Dealing with problematic tenants can be challenging, to say the least. As a matter of fact, very few people who decide to rent out their California-based apartment realize the fact that they could encounter more than a few delicate problems as first-time landlords.
Some of your tenants may always “forget” to pay rent on time. Others may refuse to comply with your written policies and start disputes with your property manager and/or other tenants. How could you possibly handle all these hypothetical situations and what’s the most convenient exit strategy that you could employ to avoid further complications? Here are a few alternative routes that you can explore to keep risks in check.
- Hire a Property Manager. Sometimes, you need a middleman to close a good deal. In this case, you may require an intermediary to avoid potential conflicts with tenants, keep your property in excellent condition, handle repair requests and potential complaints and give yourself some time to breathe.
- Screen All Tenants. Be Thorough. Run background checks. Check their references. Get in touch with all the previous landlords listed by candidates. Run a credit check and verify the income declared by your potential tenants. Last but not least, go with your gut. If some of the people whom you have interviewed look or sound like trouble, then they probably are! Don’t be afraid to wait for the ideal tenant. Recent research published by LA Times indicate that we are currently witnessing an ever-growing demand for Californian housing units, also coming from former owners who have lost their homes to foreclosure. The mortgage crisis and the advantages that rentals are currently offering represent the two prominent factors that have contributed to the decline of homeownership rates in the L.A. Metro Area. Therefore, do not despair. Screen your tenants without skipping any steps and simplify the whole process using the data and handy tools offered by an apartment finding service.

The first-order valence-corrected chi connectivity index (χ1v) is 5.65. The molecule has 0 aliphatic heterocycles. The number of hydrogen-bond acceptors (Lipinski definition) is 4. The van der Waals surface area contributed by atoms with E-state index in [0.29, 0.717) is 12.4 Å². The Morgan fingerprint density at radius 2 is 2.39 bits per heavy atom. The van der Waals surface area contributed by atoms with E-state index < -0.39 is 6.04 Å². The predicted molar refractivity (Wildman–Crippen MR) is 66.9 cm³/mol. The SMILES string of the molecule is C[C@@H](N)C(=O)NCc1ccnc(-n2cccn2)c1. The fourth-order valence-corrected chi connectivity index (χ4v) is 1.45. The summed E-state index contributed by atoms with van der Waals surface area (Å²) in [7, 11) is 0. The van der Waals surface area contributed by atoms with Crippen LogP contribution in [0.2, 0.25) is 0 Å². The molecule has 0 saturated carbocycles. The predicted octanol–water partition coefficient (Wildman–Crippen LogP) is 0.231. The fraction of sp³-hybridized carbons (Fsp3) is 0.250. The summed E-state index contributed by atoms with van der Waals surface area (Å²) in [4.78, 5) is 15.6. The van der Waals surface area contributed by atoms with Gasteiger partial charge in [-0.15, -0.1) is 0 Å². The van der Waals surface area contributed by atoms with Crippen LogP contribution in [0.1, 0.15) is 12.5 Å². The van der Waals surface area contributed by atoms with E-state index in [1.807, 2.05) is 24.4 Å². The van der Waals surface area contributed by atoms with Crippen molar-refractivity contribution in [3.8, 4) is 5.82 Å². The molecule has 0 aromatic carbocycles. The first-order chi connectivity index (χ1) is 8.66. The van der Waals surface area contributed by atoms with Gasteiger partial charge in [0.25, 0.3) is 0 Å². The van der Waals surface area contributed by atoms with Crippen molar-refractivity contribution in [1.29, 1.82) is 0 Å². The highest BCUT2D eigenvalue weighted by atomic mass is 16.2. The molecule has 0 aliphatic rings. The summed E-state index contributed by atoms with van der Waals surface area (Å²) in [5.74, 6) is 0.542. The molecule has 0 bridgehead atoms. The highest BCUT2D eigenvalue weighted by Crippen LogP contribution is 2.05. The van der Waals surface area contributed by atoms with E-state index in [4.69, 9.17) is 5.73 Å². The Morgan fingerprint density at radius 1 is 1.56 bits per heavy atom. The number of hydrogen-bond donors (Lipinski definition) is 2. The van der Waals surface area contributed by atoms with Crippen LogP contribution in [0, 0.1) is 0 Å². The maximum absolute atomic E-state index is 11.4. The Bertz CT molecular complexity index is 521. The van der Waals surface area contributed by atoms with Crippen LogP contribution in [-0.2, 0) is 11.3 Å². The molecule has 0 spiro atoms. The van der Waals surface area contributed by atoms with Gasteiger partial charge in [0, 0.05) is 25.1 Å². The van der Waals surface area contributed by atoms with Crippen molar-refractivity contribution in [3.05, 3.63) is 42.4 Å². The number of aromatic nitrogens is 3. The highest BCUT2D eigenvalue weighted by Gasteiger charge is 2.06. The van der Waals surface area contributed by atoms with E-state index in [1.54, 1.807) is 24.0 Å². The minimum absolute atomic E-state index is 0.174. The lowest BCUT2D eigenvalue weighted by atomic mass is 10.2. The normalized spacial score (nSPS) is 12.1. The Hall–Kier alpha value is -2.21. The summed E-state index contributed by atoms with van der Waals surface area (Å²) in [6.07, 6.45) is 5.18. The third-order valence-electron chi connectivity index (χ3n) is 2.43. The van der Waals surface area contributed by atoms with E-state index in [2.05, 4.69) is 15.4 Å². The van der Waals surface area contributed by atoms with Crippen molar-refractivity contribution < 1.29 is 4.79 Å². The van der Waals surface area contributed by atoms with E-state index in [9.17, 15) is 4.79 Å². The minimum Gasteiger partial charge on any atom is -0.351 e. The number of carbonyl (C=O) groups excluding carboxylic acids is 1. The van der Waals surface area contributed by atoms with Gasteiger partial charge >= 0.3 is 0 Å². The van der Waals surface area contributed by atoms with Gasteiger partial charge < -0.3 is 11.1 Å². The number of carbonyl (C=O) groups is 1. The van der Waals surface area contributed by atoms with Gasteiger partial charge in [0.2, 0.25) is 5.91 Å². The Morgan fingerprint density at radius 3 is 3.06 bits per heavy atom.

- Apply Penalties. Here’s the first lesson that you’ll learn as a first-time landlord (usually, the hard way): sweet talk won’t get you very far. Master the skills of a private detective in your spare time to avoid surprises. At the same time, don’t let your enthusiasm and goodwill stand in the way of your future goals. At some point, you will probably realize the fact that property owners who are overly flexible aren’t necessarily the happiest and most successful ones. Yes, flexibility can help you maintain a healthy relationship with good tenants, but it can also affect the one that you have with problematic occupants. How do you address this issue without implementing any radical changes? Here’s an idea that may work for you: start applying penalties. Be very strict to make sure that your rules are being followed. For instance, you could require your tenants to pay rent on the first day of the month. To prove that you are an understanding landlord, you could offer a limited grace period (a 5 day period is more than enough and represents a decent option that most tenants will appreciate). At the end of the grace period, if no rent is paid, you can intimidate tenants with an arsenal of effective weapons including substantial late fees and a pay or vacate notice taped to the door. These extra measures of precaution will enable you to prevent your tenants from getting behind on rent and manage your relationship with troublesome residents before it becomes a real problem.